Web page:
Acrodermatitis continua of Hallopeau (ACH) is a rare form of pustular psoriasis which poses a challenge to treat and causes considerable pain and suffering for those afflicted. Tumor necrosis factor-alpha (TNF-alpha) is a pro-inflammatory cytokine involved in the pathogenesis of ACH and other forms of psoriasis. Inhibition of TNF-alpha has been shown to provide benefit in such inflammatory conditions as rheumatoid arthritis, psoriatic arthritis, and, most recently, plaque psoriasis. In this report, we present the case of a 65-year-old man with a 9-year history of recalcitrant ACH who demonstrated significant and sustained clinical improvement when etanercept, a competitive inhibitor of TNF-alpha, was added to his treatment regimen of acitretin and topical corticosteroids over a 12-week period.

    Title Tia Proteins Are Necessary but Not Sufficient for the Tissue-specific Splicing of the Myosin Phosphatase Targeting Subunit 1.
    Date May 2004
    Journal The Journal of Biological Chemistry

    We are using the tissue-specific splicing of myosin phosphatase targeting subunit (MYPT1) as a model to investigate smooth muscle phenotypic diversity. We previously identified a U-rich intronic enhancer flanking the 5' splice site (IE1), and a bipartite exonic enhancer/suppressor, that regulate splicing of the MYPT1 central alternative exon. Here we show that T-cell inhibitor of apoptosis (TIA-1) and T-cell inhibitor of apoptosis-related (TIAR) proteins bind to the IE1. Co-transfection of TIA expression vectors with a MYPT1 mini-gene construct increase splicing of the central alternative exon. TIA proteins do not enhance splicing when the palindromic exonic splicing enhancer (ESE) is mutated, indicating that TIAs are necessary but not sufficient for splicing. The ESE specifically binds SRp55 and SRp20 proteins, supporting a model in which both SR and TIA proteins binding to their cis-elements are required for the recruitment of the splicing complex to a weak 5' splice site. Inactivation of TIA proteins in the DT40 cell line (TIA-1(-/-)TIAR(+/-)) reduced the splicing of the central alternative exon of the endogenous MYPT1 as well as stably transfected MYPT1 minigene constructs. Splicing of the MYPT1 3' alternative exon and the MLC(17) alternative exon were unaffected, suggesting that TIA proteins regulate a subset of smooth muscle/nonmuscle alternative splicing reactions. Finally, reduced RNA binding and reduced expression of the TIA and SR proteins in phasic (gizzard) smooth muscle around hatching coincided with the switch from exon inclusion to exon skipping, suggesting that loss of TIA and SR enhancer activity may play a role in the developmental switch in MYPT1 splicing.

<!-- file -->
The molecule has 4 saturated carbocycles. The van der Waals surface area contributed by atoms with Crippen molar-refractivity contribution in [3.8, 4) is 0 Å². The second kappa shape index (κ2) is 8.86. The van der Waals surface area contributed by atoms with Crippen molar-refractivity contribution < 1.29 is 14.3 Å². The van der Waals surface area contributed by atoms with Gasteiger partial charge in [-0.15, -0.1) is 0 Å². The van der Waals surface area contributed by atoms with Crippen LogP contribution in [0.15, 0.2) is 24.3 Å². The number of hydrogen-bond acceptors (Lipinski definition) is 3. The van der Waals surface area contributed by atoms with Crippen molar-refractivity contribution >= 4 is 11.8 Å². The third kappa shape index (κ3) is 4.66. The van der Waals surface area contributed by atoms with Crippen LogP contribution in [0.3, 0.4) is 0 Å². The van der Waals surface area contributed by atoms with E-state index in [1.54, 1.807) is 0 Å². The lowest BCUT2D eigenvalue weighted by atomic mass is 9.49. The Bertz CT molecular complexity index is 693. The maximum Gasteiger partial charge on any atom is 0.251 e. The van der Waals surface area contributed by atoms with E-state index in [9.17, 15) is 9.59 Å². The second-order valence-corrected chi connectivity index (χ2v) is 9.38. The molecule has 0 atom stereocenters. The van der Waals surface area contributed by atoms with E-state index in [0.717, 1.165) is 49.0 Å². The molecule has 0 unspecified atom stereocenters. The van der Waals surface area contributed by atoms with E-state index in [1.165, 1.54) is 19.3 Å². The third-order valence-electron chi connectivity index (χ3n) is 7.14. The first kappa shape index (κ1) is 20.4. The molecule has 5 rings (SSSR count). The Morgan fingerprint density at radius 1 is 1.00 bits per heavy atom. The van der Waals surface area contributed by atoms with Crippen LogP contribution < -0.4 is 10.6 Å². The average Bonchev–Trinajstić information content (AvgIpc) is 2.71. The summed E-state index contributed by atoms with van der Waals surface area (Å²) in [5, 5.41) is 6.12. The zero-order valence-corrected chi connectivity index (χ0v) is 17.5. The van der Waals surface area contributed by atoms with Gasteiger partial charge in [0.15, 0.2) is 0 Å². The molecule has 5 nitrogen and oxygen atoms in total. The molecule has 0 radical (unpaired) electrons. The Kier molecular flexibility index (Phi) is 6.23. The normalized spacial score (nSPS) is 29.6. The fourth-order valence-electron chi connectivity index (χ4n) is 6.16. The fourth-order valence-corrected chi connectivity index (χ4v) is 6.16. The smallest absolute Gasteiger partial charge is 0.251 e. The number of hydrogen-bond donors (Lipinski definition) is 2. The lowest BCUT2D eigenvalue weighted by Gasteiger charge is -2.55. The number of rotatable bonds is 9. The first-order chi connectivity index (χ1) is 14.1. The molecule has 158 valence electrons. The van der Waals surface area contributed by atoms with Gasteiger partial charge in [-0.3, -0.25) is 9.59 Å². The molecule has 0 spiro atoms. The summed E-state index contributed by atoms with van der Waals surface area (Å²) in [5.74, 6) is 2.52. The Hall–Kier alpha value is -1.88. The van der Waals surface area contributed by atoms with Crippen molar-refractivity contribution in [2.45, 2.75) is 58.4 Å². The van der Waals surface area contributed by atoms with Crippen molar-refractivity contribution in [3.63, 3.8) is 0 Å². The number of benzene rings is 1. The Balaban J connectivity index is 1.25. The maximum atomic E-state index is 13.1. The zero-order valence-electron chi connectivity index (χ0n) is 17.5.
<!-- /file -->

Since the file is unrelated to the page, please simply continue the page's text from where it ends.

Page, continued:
Title Role of Myosin Phosphatase Isoforms in Cgmp-mediated Smooth Muscle Relaxation.
    Date December 2001
    Journal The Journal of Biological Chemistry

    In vitro experiments showing the activation of the myosin phosphatase via heterophilic leucine zipper interactions between its targeting subunit (MYPT1) and cGMP-dependent protein kinase I suggested a pathway for smooth muscle relaxation (Surks, H. K., Mochizuki, N., Kasai, Y., Georgescu, S. P., Tang, K. M., Ito, M., Lincoln, T. M., and Mendelsohn, M. E. (1999) Science 286, 1583-1587). The relationship between MYPT1 isoform expression and smooth muscle responses to cGMP signaling in vivo has not been explored. MYPT1 isoforms that contain or lack a C-terminal leucine zipper are generated in birds and mammals by cassette-type alternative splicing of a 31-nucleotide exon. The avian and mammalian C-terminal isoforms are highly conserved and expressed in a tissue-specific fashion. In the mature chicken the tonic contracting aorta and phasic contracting gizzard exclusively express the leucine zipper positive and negative MYPT1 isoforms, respectively. Expression of the MYPT1 isoforms is also developmentally regulated in the gizzard, which switches from leucine zipper positive to negative isoforms around the time of hatching. This switch coincides with the development in the gizzard of a cGMP-resistant phenotype, i.e. inability to dephosphorylate myosin and relax in response to 8-bromo-cGMP after calcium activation. Furthermore, association of cGMP-dependent protein kinase I with MYPT1 is detected by immunoprecipitation only in the tissue that expresses the leucine zipper positive isoform of MYPT1. These results suggest that the regulated splicing of MYPT1 is an important determinant of smooth muscle phenotypic diversity and the variability in the response of smooth muscles to the calcium desensitizing effect of cGMP signaling.

    Title Cell-cycle Delay is Induced in Cells of a U937 Promonocytic Cell Line by Low-intensity Light Irradiation at 660 Nm.
    Date February 2000
    Journal Journal of Photochemistry and Photobiology. B, Biology